Following the destruction of the Persians during the war years, the Athenians began to rebuild their city, leading to a growth of artistic and philosophical creativity that brought forth the Athenian Golden Age. The structure of the rebuilt architecture reveals social stratification among the Athenians, with the housing of the commoners being built from local materials like stone and mud, and the public centers of the agora having a more elegant structure. The agora served as a center for trade regarding a variety of goods, ideas, and decision-making. Further up the hill from the commoners and alongside the agora was the gymnasia, used for exercise and competition, and the amphitheater, which was utilized for the production of plays. At the top of the Athenian social stratification was the Acropolis, which held the chief temples of the city, the shrine of Athena, and the Parthenon. The Parthenon is a representation of the Doric Order, one of the three Classical Greek Architectural Orders. Sculpted by Phidias, and designed by Ictinus and Callicrates, the Parthenon represents multiple architectural innovations; the curvature of the structure’s base and the diminished diameter of the columns toward the top accompany a statue resembling the birth of Athena, further adorned with bronze accessories. Two noteworthy historians of Athens, Herodotus and Thucydides, provide insight of the history of Athens and the city’s relationships with its neighbors. In Herodotus’ “The Persian Wars,” the general histories of the Mediterranean, Persian, and Indian regions are provided by a narrative in the Greek perspective. In “History of the Peloponnesian War,” written by Thucydides, the nearly 30 year war between Athens and Sparta is documented. This documentation of history provided by Greek historians provides insight to the events happening in this specific time frame, as well as the viewpoint the Greeks had on these matters.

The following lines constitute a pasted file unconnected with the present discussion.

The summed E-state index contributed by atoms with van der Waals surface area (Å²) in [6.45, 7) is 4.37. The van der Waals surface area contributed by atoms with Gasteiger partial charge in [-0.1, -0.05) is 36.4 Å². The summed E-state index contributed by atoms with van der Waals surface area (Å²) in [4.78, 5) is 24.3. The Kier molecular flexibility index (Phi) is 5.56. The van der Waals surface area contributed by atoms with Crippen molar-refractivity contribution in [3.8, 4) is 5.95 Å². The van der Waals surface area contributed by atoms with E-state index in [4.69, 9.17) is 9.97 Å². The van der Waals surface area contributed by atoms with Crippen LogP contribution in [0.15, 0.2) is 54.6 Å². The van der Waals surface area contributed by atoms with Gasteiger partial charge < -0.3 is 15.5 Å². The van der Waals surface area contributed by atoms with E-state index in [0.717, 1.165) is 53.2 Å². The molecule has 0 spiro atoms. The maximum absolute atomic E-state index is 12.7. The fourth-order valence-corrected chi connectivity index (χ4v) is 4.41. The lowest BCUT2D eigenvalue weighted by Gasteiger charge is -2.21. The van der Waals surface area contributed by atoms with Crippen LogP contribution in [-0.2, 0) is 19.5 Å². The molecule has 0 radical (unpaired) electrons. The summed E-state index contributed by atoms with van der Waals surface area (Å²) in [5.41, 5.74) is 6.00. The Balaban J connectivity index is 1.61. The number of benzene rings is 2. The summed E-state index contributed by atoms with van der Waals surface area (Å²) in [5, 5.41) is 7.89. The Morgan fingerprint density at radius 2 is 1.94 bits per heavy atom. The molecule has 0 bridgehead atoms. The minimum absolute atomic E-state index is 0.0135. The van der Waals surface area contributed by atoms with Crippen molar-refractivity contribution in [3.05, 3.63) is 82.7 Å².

Philosophers like Socrates, Plato, and Aristotle addressed a variety of subjects, ranging from questions regarding the purpose of life, to the investigation of physics, astronomy, and natural sciences. Socrates believed in the supremacy of the city-state over the individual, and saw no authority of the people to claim power from the state. He heavily disapproved of sophist philosophers, who gained profit from training statesmen to argue both sides of a question; instead, Socrates taught his student to think critically, utilizing a type of discussion called the Socratic Method. In this method, also known as maieutics, hypotheses are scrutinized, and general truths are tested alongside other beliefs to determine their consistency. Socrates’ student, Plato, was the founder of the Academy, Athens’ most well-known school of philosophy. Plato was involved in idealism, and believed good character and intensive training were the factors that contributed to his idea of an ideal ruler, a philosopher-king; he believed that much of the state’s power should be held by one ruler, opposing the democratic government present in Athens. Plato’s student, Aristotle, addressed philosophy alongside the natural sciences, such as physics, astronomy, and metaphysics. Despite this wide range of subjects, his most notable literary work, “Politics,” was related to the ethics and politics of the constitutional government; he also developed the scientific method, a reliable way to observe and experiment principles of the physical world. Ultimately, the works of Athenian philosophers Socrates, Plato, and Aristotle played a major role in the development of Western philosophical thought. In Athens, playwrights such as Aeschylus and Sophocles created dramas that reflected various aspects of the city, such as institutions, morals, and laws. In Sophocles’ “Oedipus Rex,” the moral corruption of the king, Oedipus, brings about a plague that negatively affects his people. This work builds upon the ideas of Greek philosophers, specifically Plato, who believed that a king should have an innate good character; the lack of this trait would lead to a less than ideal city, developing into the corruption demonstrated by Oedipus. In “Antigone,” another work of Sophocles, the heroine Antigone decides to bury her brother, Polynices, in spite of a royal law to leave the corpses of enemies of the state unattended. This play is a clear reflection on the laws implemented in Athens at the time, suggesting that Athenian citizens should show loyalty to the city above any other bond, including familial ones. Another Athenian playwright, Aeschylus, created the “Oresteia” trilogy. In this trilogy, Athena ends a cycle of royal murder by acquitting Orestes. This suggests that in Athenian faith, it was believed that gods and goddesses had the divine power to enforce human justice among their people. Overall, Athenian dramas offered insight to the laws and values present during the time.